Sound terrifyingly futuristic? It shouldn’t. Automation is common in civilian aviation. The Airbus A320 can already take off and land itself. In fact, Airbus has been running many of its airplanes with little pilot input since the early ’90s. And a new study by the Humans and Autonomy Lab shows pilots of those planes only spend about three minutes per flight with their hands on the cockpit controls. Boeing 777 pilots report that they’re in control for less than 10 minutes of each flight.

A Northrop Grumman RQ-4 Global Hawk awaits a nighttime mission. The surveillance aircraft can hit altitudes up to 65,000 feet, stay aloft for more than a day, and has a range of more than 13,000 miles. John Schwab/U.S. Navy
Drone pilots (still) wanted

The Air Force says it needs to train 300 remotely piloted aircraft (RPA) pilots a year to keep up with the pace of additional aircraft and patrols. They’re currently training just under 200 each year.

Fuller automation for drones in the future should lower the number of pilots required and ease the understaffing strain. But humans won’t be completely obsolete, and automation isn’t the only answer: Beginning in 2016, the U.S. is paying $15,000 annual bonuses to UAV pilots who sign new contracts of five or nine years. That sum stacks up to $135,000 for drone pilots willing to stick it out long term, with half of that bonus available up front. The Air Force is also putting $100 million into contracting instructors and purchasing the simulators and ground control stations those operators will need.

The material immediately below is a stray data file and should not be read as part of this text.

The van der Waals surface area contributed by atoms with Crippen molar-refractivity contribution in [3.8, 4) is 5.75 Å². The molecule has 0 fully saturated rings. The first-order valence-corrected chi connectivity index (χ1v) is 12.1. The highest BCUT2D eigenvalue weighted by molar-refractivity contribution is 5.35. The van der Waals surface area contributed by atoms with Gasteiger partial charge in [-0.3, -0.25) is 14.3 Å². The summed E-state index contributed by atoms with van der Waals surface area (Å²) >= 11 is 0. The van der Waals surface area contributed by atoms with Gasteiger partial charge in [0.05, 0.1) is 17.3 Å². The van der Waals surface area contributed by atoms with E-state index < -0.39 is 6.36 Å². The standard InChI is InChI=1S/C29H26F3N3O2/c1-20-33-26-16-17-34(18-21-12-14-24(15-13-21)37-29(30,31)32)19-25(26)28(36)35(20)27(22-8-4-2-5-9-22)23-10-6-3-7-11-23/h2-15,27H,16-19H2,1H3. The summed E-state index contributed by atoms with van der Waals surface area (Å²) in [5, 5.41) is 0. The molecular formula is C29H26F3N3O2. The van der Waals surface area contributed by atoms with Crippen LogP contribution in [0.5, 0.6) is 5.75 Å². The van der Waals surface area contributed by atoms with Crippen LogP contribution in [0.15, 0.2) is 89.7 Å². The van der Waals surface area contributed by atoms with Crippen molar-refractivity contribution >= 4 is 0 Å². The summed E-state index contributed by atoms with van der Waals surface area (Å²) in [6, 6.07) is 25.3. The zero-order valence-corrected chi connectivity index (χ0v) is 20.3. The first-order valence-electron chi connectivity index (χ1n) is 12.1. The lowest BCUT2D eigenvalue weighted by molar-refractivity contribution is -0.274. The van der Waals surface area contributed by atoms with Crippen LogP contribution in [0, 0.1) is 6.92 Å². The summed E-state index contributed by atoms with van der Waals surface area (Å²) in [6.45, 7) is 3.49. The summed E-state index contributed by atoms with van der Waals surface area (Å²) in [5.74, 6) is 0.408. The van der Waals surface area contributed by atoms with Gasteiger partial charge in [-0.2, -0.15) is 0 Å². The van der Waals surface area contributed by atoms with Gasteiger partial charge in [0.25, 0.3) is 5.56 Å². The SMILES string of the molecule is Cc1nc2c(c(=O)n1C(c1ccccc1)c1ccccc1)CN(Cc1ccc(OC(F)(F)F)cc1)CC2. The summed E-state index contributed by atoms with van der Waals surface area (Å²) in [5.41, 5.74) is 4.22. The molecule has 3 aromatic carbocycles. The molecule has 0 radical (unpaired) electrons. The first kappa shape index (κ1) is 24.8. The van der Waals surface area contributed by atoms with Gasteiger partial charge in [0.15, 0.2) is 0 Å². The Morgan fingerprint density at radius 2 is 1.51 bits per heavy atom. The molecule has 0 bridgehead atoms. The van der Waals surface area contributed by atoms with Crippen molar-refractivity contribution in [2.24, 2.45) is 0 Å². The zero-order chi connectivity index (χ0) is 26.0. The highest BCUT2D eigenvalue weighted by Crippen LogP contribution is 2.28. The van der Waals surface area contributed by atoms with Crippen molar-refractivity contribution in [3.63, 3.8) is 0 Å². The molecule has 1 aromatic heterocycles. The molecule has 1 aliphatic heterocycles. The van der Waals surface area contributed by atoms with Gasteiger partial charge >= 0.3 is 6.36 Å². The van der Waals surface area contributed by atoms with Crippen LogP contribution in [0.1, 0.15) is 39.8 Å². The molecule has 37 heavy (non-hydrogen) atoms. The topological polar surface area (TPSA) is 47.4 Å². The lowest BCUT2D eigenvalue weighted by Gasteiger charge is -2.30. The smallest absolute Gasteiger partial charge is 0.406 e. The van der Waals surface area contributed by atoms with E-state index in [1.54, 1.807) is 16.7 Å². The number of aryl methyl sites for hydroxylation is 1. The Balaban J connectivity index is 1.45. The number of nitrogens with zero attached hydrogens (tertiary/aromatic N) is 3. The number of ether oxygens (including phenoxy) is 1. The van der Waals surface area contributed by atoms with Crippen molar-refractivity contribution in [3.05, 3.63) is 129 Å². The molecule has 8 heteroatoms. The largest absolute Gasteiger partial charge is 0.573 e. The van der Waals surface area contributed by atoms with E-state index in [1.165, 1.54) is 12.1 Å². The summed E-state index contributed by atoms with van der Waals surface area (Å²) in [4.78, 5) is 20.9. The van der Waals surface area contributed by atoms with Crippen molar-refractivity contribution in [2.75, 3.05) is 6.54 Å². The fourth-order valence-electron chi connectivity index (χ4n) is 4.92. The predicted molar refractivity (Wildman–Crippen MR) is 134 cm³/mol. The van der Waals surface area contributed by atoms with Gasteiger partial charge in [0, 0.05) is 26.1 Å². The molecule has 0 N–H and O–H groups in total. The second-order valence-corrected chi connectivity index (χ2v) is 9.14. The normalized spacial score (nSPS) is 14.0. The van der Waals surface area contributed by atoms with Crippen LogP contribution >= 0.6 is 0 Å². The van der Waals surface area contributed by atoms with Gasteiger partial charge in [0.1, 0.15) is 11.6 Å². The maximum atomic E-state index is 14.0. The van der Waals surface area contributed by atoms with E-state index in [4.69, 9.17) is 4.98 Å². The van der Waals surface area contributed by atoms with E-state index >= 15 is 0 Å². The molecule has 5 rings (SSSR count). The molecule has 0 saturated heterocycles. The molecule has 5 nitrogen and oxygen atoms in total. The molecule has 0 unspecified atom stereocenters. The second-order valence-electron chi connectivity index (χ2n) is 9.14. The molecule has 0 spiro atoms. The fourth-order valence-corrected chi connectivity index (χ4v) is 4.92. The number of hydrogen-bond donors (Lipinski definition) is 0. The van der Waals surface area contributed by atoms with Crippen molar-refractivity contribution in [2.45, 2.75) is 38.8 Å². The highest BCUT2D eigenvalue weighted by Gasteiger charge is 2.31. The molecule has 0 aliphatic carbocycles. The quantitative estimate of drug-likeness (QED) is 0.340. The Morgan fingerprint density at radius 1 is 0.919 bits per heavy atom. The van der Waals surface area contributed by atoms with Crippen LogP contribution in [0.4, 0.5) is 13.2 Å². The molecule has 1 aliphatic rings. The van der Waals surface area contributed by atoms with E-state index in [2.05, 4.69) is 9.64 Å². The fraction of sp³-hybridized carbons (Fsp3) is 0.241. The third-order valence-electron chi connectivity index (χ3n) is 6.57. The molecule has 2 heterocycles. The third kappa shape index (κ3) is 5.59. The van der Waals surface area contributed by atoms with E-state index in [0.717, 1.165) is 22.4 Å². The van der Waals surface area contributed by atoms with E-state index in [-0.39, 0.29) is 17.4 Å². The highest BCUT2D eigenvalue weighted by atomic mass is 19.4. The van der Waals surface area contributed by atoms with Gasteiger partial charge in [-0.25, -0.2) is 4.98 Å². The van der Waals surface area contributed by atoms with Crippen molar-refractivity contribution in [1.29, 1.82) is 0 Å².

“In a complex global environment, RPA pilots will always be in demand,” Secretary of the Air Force Deborah Lee James said in a statement announcing the bonus program for drone pilots in July 2015. “Remarkable airmen have ensured the success of the [Predator and Reaper] programs. We now face a situation where if we don’t direct additional resources appropriately, it creates unacceptable risk. We are working hard to put solutions in place to bring needed relief to our airmen and ensure our actions show their value to our mission.”

Future pilots may not just be flying single UAVs. The Air Force’s former chief scientist, Mica Endsley, envisions new forms of warfare enabled by swarms of robots. These drones will not only fly together in formation, they’ll share information and adapt, collaborating on attack or defense missions.

Other military minds see similar uses. The U.S. Navy’s Office of Naval Research carried out test missions on its Low-Cost UAV Swarm Technology (LOCUST) in 2015 using swarms of small, rocket-tube launched Raytheon Coyote UAVs. The agency plans to test launch a massive UAV swarm made up of 30 aircraft from a ship in 2016.

A team of students from the Advanced Robotic Systems Engineering Laboratory (ARSENL) beat that number in August, flying an astounding 50 small UAVs under the control of just one person. The drones relied on computer algorithms and powerful Wi-Fi to communicate with each other. ARSENL’s next step in swarm testing is a planned 50-on-50 dogfight.